What does a mortgage broker do?
A mortgage broker, or adviser, is someone who will review the mortgages available to you based on your personal financial situation and apply for one on your behalf.
They can save you time by telling you which lenders are likely to accept you and how to improve your application, and can speed up the process by dealing with some of the paperwork.
Why use a mortgage broker?
Using a broker can save you a lot of time and stress, as they will handle everything from searching for a deal to applying and communicating with the lender on your behalf.
Mortgage brokers have expert knowledge of the mortgage market and will be able to recommend deals that suit your personal situation. They should also have access to software that allows them to search mortgage deals much faster and more thoroughly than you could yourself.
A good broker will know which lenders are most likely to accept you and help you steer clear of applying for deals you're unlikely to get (which can have a negative impact on future applications).
Also, if you take out a mortgage using a broker you have the right to complain if the mortgage turns out to be unsuitable - an option that isn't available if you apply without taking advice.
How to choose a mortgage broker
1. Look for a whole-of-market broker
There are several things you should consider when choosing a mortgage adviser. One of the most important is whether they are whole-of-market.
Some mortgage advisers and brokers will only recommend mortgages that are available from a select 'panel' of lenders.
Meanwhile, if you speak to an adviser based in a bank or building society, they will only tell you about their own product range.
A whole-of-market broker will be able to assess every available mortgage so they can recommend the very cheapest or most suitable deal for you. This could potentially save you a lot of money.
2. Ask about direct-only mortgages
While many mortgages are only available via brokers, some are only available if you apply directly, without a broker. These are known as 'direct-only' mortgages.
Brokers have no obligation to inform you of these deals. However, it's worth asking your mortgage adviser if they will tell you about any direct deals that could be cheaper.
You may wish to do some of your own research if your broker is unable or unwilling to discuss direct-only deals.
3. Consider which type of broker to use
While most mortgage brokers work with customers in person or over the phone, there's now a growing number of 'robo mortgage advisers' - web-based services which allow you to carry out some or all of the mortgage application process online.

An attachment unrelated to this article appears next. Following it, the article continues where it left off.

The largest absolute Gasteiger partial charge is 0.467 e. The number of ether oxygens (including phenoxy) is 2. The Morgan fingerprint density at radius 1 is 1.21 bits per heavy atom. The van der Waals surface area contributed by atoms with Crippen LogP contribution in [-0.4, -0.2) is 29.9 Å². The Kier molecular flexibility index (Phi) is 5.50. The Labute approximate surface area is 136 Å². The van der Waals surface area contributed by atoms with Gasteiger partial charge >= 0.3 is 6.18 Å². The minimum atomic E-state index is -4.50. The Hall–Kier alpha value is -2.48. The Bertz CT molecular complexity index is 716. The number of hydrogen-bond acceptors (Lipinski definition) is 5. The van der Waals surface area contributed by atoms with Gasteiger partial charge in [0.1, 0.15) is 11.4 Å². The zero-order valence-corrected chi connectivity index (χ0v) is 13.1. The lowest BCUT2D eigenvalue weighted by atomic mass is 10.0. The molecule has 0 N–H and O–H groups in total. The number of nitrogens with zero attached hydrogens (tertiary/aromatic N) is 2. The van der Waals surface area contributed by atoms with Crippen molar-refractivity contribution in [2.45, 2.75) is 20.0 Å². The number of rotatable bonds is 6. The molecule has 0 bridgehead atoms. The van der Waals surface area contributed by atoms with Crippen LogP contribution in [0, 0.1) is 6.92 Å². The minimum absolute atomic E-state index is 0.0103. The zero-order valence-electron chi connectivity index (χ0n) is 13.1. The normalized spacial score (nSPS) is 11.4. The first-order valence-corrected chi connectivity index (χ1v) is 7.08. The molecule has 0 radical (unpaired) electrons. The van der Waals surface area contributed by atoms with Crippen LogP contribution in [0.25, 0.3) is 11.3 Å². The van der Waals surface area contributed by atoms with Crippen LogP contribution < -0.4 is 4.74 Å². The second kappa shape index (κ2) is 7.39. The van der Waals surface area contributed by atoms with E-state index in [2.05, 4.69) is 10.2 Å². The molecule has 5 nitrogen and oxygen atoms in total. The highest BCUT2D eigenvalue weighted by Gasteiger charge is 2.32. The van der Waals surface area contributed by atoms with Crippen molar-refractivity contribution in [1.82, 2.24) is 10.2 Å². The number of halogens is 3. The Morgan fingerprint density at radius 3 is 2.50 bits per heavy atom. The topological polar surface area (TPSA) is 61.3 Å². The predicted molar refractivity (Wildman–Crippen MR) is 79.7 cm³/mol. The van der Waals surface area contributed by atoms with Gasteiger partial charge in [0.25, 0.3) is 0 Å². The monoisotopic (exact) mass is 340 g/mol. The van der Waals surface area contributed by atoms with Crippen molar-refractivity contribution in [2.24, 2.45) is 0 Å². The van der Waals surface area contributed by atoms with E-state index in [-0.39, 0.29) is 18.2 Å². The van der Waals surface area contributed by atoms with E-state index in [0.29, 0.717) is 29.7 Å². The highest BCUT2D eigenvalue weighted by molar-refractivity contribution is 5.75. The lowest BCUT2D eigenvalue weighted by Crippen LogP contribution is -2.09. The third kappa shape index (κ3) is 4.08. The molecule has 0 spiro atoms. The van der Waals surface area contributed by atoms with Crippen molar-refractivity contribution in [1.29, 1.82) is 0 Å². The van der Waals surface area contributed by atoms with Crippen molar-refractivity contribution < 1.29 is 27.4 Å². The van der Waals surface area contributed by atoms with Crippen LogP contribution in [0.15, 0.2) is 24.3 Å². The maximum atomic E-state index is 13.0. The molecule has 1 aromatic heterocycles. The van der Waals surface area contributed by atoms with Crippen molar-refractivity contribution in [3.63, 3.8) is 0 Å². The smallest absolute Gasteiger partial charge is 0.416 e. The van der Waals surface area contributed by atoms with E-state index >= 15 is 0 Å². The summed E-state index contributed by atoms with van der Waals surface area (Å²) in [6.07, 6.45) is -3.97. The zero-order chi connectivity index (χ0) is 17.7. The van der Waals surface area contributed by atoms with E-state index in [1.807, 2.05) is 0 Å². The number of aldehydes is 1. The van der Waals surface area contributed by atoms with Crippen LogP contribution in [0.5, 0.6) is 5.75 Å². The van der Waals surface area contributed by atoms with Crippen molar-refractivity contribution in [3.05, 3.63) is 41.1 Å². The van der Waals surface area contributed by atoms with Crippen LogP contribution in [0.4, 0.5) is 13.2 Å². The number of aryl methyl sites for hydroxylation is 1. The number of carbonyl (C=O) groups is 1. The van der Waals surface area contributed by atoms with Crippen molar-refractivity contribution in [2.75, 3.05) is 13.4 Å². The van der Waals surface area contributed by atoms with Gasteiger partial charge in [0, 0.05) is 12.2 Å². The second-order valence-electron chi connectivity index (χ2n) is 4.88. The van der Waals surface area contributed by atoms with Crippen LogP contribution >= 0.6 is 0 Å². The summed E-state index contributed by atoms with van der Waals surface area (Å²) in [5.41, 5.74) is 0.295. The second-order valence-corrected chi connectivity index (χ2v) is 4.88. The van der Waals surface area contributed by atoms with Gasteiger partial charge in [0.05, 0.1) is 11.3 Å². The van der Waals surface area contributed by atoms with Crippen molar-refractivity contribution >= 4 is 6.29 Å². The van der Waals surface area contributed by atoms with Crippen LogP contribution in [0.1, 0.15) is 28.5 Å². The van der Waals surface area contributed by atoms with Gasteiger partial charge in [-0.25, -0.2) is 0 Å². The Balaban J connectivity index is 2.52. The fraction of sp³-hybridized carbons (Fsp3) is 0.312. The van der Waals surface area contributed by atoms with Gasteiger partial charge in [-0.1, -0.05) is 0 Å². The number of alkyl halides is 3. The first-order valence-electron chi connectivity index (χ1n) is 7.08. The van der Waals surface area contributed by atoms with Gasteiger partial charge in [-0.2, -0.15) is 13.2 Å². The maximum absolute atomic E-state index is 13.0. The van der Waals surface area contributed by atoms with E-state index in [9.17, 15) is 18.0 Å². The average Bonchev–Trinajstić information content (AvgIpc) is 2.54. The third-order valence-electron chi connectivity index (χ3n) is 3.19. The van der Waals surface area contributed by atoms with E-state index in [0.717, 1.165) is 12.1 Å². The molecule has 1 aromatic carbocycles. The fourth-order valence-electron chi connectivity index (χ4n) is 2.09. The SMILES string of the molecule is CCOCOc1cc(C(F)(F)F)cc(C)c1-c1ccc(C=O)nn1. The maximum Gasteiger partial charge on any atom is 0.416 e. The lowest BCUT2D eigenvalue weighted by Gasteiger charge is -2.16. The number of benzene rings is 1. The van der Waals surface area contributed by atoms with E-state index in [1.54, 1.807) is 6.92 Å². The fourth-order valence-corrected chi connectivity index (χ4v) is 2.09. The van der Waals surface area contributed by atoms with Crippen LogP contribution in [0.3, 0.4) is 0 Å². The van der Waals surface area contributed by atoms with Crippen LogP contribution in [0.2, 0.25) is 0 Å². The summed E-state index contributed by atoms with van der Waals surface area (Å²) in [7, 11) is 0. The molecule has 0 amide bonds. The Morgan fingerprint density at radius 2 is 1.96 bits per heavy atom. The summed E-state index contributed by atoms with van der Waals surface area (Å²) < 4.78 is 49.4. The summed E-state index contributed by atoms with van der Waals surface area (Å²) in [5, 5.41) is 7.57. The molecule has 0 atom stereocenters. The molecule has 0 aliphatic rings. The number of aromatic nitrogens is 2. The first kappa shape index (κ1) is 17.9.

There are pros and cons to this approach. Our guide to online mortgage brokers explores how some of the best-known companies work.
Mortgage broker fees and commission
It's normal for mortgage brokers to earn commission from lenders after arranging a mortgage.
Some will also charge you a fee, which will either be a flat rate or a percentage of the amount you want to borrow.
All mortgage brokers must clearly outline these charges and any fees or commission they receive from a lender prior to entering into a contract to act on your behalf.
Key questions to ask a mortgage broker
- Are you whole-of-market?
- Will you tell me about mortgages that are only available directly from lenders?
- What are your fees and charges?
- What is included in the service you offer? For example, will you handle all the admin and chase lenders?
- When will you be available - office hours only, or during evenings and weekends?
Mortgage broker jargon-buster
A decent mortgage broker will explain anything you don't understand, but it's still helpful to have some idea of the most common terms.
- Agreement in principle (AIP): a document from a mortgage lender confirming, in principle, how much they'd be willing to lend you
- Early repayment charges (ERCs): penalty fees you'd have to pay to leave your mortgage deal before a certain point
- Standard variable rate (SVR): what your lender will charge after your mortgage's initial deal period ends
- Freehold and leasehold: the two different forms of property ownership (find out more with our guide to leasehold and freehold)
These are just a few of the terms you might hear. Visit our A-Z mortgages jargon buster for a full list of mortgage-related words and phrases.
What to look for in a mortgage deal
Once they've found a range of mortgages for you, a broker will be able to talk you through the pros and cons of each of deal.
Before deciding which one to apply for, think about:
- whether you want a fixed-rate, discount or tracker mortgage;
- the cost of mortgage fees;
- whether a mortgage offers cashback or other incentives;
- the lender's customer service and reputation.
Your rights when using a mortgage broker
You should always check that your broker is authorised to give mortgage advice by consulting the Financial Services Register.
They should do the following before you apply for a mortgage:
- thoroughly explore your circumstances;
- explain what different deals and types of mortgage there are;
- advise you on which ones they feel meet your needs;
- give you good, clear reasons why they're recommending a particular mortgage deal.
If you think you've received bad advice, you can make a formal complaint.
First, go to the firm that advised you to see if it can offer a solution to the problem.
If it doesn't resolve your complaint satisfactorily within eight weeks from the date you complain, take your complaint to the Financial Ombudsman Service (0800 023 4567).
- Know your rights: I think I've been mis-sold my mortgage, what can I do?